This site uses cookies to deliver our services, improve performance, for analytics, and (if not signed in) for advertising. By using LibraryThing you acknowledge that you have read and understand our Terms of Service and Privacy Policy. Your use of the site and services is subject to these policies and terms.
Hide this

Results from Google Books

Click on a thumbnail to go to Google Books.

Superman: For Tomorrow, Vol. 1 by Brian…
MembersReviewsPopularityAverage ratingMentions
1265142,557 (3.16)1
  1. 10
    Kingdom Come by Mark Waid (FFortuna)
    FFortuna: For Tomorrow tells the story of how a wonderful, naive, innocent Superman can become the wonderful, disillusioned, sometimes hardnosed Superman of Kingdom Come.
  2. 00
    Superman: Red Son by Mark Millar (swampygirl)
  3. 00
    Superman: For Tomorrow, Vol. 2 by Brian Azzarello (TomWaitsTables)

Sign up for LibraryThing to find out whether you'll like this book.

No current Talk conversations about this book.

» See also 1 mention

Showing 5 of 5
I love the art of Jim Lee. This graphic novel is a little different because the "Superman" role is a little blurred. Instead of being the ultimate good guy, we see a little shakiness to his demeanor. ( )
  biggs1399 | Jan 19, 2016 |
Okay, that was weird. I think that there was some stuff about 1.3 million people missing and it had something to do with a lady and a war in another country. I think.

Also, as seems to be a common theme in Superman Comics these days Superman was agonizing over what he does,, why he does it, how he does it, and even if he should do it at all, this time with the help of a Catholic Priest. Also, Lois is one of the missing, and so he finds himself seeing everything through a very different lens. ( )
  DanieXJ | Nov 6, 2014 |
This volume reminded me a lot of Superman: Red Son. I think it was because Superman was dealing with deeper moral issues that made him feel powerless.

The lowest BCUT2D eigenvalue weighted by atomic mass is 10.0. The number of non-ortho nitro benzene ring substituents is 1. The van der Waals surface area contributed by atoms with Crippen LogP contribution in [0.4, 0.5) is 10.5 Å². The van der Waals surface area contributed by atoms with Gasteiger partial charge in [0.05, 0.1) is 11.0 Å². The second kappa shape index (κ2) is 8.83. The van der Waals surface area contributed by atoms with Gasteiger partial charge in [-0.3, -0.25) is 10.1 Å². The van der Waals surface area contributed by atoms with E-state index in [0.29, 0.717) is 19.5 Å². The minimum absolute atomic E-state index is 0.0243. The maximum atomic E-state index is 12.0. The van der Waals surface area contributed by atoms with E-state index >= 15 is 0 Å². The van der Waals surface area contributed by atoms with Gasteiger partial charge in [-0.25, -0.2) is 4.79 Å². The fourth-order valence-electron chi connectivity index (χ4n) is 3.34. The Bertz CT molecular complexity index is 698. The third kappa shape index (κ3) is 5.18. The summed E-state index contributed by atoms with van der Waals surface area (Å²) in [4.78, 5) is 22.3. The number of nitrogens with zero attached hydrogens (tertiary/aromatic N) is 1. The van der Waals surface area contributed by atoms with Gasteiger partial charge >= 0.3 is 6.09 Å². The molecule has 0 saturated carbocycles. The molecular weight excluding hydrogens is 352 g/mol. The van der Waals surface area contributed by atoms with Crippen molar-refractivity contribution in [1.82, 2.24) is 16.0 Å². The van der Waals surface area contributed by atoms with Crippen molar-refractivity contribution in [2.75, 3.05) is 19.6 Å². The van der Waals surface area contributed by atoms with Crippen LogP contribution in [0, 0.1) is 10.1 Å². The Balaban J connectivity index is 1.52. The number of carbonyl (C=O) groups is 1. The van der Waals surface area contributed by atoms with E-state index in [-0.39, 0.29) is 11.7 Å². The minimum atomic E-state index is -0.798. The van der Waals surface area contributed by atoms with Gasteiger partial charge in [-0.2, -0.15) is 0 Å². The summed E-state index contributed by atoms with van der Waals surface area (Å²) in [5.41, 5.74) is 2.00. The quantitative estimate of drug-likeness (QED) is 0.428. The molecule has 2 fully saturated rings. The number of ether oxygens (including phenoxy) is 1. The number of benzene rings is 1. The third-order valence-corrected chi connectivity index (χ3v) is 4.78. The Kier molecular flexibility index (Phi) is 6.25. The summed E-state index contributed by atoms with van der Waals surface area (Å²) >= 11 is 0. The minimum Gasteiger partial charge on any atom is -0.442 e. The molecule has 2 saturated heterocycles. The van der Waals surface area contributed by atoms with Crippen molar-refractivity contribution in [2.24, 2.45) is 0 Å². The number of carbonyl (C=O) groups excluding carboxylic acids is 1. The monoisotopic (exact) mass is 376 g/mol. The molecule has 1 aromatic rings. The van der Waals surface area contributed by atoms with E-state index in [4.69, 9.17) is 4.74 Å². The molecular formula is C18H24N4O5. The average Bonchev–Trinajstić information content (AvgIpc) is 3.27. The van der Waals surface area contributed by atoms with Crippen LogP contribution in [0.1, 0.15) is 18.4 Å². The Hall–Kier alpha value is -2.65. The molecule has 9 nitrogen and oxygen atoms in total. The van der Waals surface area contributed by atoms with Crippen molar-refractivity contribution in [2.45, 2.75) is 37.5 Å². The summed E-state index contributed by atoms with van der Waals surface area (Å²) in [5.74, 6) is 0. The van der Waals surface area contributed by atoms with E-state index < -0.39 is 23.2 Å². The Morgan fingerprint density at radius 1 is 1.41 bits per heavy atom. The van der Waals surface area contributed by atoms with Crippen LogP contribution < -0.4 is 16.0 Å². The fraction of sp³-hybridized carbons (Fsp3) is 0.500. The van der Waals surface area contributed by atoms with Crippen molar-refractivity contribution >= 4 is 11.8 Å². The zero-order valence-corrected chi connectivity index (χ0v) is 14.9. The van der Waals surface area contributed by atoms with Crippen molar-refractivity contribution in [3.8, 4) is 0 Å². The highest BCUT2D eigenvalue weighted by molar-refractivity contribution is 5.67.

While I am interested in seeing where the second goes, I was really bothered by how choppy the story is. The way in which scenes got chopped up into really abrupt sections really cheapened the story. This was probably done to appeal to more action oriented fans and people who don't naturally like to think very deeply. On the one hand, it's a good thing to present these otherwise rather shallow people with deeper material; on the other hand, it can get really annoying when better things get ignored in favor of works that spoon-feed "deepness" to the reader.

But hey, it is an interesting concept. I liked the artwork. ( )
  swampygirl | Jul 17, 2014 |
The thing I really like about Superman-- the thing that I think Superman For All Seasons captured so well-- is that he's a guy who feels like the weight of the entire world is on his shoulders. He doesn't angst out over this, not usually, but feels it all the time. He has the power to do the greatest good of anyone in the entire world; how can that not weigh on him? So he does his best, like any hero would do, but not even Superman's best is always enough. Sometimes, he fails.

For Tomorrow begins a year after the Vanishing, an incident where over a million people vanished instantaneously. Superman wasn't there-- he was in space, doing what Superman does, helping people-- and he holds himself accountable, not the least because among the Vanished is one Lois Lane. Superman travels to the apparent origin point of the energy waves that cause the Vanishing, tracking them down to a country in the Middle East. When he arrives there, he doesn't find the source of the Vanishing, but he does find a civil war: one he decides to end.